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21 January

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  • ambrois@xtra.co.nz
    Celtic and Old English Saints 21 January =-=-=-=-=-=-=-=-=-=-=-=-=-=-=-=-=-=-=-=-=-=-=-=-= * St. Vimin of Holywood * St. Brigid of Kilbride * St.
    Message 1 of 14 , Jan 20, 2013
      Celtic and Old English Saints 21 January

      =-=-=-=-=-=-=-=-=-=-=-=-=-=-=-=-=-=-=-=-=-=-=-=-=
      * St. Vimin of Holywood
      * St. Brigid of Kilbride
      * St. Lawdog of Wales
      * St. Maccallin of Waulsort
      =-=-=-=-=-=-=-=-=-=-=-=-=-=-=-=-=-=-=-=-=-=-=-=-=


      St. Vimin of Holywood, Bishop
      (Vivian, Wynnin, Gwynnin)
      -----------------------------------------------------------------
      6th century. Saint Vimin, a Scottish bishop whose history is very
      confused, is said to have been the founder of the monastery of Holywood
      at Nithsdale. It is related that Vimin was an abbot in Fifeshire when he
      was consecrated bishop. He actively evangelized the region. In order to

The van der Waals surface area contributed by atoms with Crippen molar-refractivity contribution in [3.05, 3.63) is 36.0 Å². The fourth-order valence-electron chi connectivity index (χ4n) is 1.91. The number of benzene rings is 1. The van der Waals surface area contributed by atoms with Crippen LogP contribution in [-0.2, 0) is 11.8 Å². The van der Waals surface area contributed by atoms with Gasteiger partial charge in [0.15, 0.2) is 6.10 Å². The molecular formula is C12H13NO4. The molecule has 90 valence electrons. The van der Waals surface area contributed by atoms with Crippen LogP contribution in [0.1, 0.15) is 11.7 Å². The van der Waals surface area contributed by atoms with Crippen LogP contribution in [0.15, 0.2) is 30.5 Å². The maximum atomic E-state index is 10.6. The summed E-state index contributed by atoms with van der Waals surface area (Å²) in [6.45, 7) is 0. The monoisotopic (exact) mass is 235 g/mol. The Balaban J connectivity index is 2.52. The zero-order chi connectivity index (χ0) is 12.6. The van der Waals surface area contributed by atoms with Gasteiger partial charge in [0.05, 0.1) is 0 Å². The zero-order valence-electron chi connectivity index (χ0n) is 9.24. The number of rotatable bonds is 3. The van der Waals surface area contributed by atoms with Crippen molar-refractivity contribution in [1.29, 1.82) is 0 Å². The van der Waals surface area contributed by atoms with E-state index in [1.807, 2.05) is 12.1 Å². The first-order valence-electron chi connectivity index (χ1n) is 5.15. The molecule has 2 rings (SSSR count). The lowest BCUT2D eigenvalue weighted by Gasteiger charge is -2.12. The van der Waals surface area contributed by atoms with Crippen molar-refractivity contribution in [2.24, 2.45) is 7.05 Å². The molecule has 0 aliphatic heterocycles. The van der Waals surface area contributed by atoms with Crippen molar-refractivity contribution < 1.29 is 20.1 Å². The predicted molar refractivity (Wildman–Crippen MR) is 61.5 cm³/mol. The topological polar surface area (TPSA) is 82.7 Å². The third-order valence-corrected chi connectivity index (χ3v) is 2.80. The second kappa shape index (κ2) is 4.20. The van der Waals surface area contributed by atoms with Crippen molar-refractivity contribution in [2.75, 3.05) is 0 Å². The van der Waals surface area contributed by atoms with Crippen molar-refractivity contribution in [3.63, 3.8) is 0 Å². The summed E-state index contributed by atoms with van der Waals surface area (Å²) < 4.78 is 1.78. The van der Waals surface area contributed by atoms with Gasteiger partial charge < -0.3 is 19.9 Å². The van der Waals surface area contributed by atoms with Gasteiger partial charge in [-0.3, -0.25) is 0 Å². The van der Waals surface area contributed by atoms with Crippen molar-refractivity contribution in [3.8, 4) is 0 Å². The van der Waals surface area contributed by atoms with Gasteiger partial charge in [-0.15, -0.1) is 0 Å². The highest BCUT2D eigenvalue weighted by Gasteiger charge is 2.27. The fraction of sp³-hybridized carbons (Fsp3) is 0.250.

avoid the temptations to pride that accompanied his many miracles, he
      moved to a deserted place and founded Holywood ("Sacrumboscum"), which
      later became famous for producing many holy and
      learned men. The family of Wemse in Fifeshire is said to be of the same
      lineage as Vimin (Attwater2, Benedictines, Husenbeth).


      St. Brigid (Briga) of Kilbride, Virgin
      -----------------------------------------------------------------
      6th century. Saint Brigid is venerated in the diocese of Lismore. It is
      recorded that her famous namesake of Kildare (f.d. February 1) visited
      her more than once at Kilbride (Benedictines).


      St. Lawdog
      -----------------------------------------------------------------
      6th century. He is the titular patron of four churches in the diocese of
      Saint David's in Wales and, perhaps, identical with Saint Lleuddad
      (Laudatus; f.d. January 15), abbot of Bardsey (Benedictines).


      St. Maccallin of Waulsort, Abbot
      (Malcallan, Maolcalain)
      -----------------------------------------------------------------
      Died 978. Maccallin was an Irishman who made a pilgrimage to Saint
      Fursey's shrine at Peronne during the Viking terror. He entered the
      Benedictine abbey of Gorze. Later he became a hermit and was given a
      grant of land on which he founded Saint Michael's monastery at Thierache
      and governed it as abbot. Soon after he made a second foundation at
      Waulsort ("Valciodorum") Abbey, near Dinant, Belgium, on the River
      Meuse, over which he placed Saint Cadroe (f.d. March 6). In
      946, Emperor Otto I issued a charter that stipulated that Waulsort